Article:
Russia on Saturday released a list of 963 Americans it said were banned from entering the country, a punctuation of previously announced moves against president Joe Biden and other senior US officials.
The country, which has received global condemnation for its 24 February invasion of Ukraine, said it would continue to retaliate against what it called hostile US actions, Reuters reported.
The lifetime bans imposed on the Americans, including Secretary of State Antony Blinken, US Senate majority leader Chuck Schumer, Defence Secretary Lloyd Austin and CIA head William Burns, are largely symbolic.
They came on the same day Biden signed a support package providing nearly $40bn (£32bn) in aid for Ukraine.
But the latest action by Russia forms part of a downward spiral in the country’s relations with the west since its invasion of Ukraine, which prompted Washington and allies to impose drastic sanctions on Moscow and step up arms supplies to Ukraine’s military.
Several on the Russian government’s list of undesirables wouldn’t have been able to make the trip anyway: they are already dead.
John McCain, the former Republican US presidential candidate and long-serving senator; Democrat Harry Reid, who served as senate majority leader from 2007 to 2015; and Orrin Hatch, whose 42 years in the chamber made him the longest-serving Republican senator in history; are all included.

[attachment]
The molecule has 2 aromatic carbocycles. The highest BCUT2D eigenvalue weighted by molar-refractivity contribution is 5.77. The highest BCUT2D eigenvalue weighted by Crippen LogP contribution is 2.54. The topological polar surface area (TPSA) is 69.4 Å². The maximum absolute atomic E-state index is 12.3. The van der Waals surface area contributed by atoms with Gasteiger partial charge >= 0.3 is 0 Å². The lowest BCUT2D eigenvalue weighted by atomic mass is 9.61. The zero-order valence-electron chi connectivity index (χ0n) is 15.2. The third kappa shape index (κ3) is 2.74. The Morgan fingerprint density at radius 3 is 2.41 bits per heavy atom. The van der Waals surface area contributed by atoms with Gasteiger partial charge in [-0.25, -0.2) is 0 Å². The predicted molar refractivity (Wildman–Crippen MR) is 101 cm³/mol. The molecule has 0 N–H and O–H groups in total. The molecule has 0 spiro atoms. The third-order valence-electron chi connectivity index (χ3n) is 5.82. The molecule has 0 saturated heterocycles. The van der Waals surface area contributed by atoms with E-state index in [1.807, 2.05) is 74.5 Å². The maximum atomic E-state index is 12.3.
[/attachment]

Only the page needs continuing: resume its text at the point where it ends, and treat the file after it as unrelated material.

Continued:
McCain died in August 2018 at the age of 81; Reid died last December, aged 82; and Hatch died on 23 April at 88.
Notably, Donald Trump, who as president from 2017 to 2021 sought a close relationship with Russian leader Vladimir Putin, is absent from the ban list.
Others who are still very much alive, but now banned from Russia for perceived slights against Putin or his regime, are the actor Morgan Freeman, Facebook founder Mark Zuckerberg, British journalist and CNN correspondent Nick Paton Walsh, and Jeffrey Katzenberg, chief executive of the DreamWorks animation studio.
Last month, Russia’s foreign ministry banned Boris Johnson, Liz Truss, Ben Wallace and 10 other British government members from entering the country.
The ministry said the decision was made “in view of the unprecedented hostile action by the UK government”.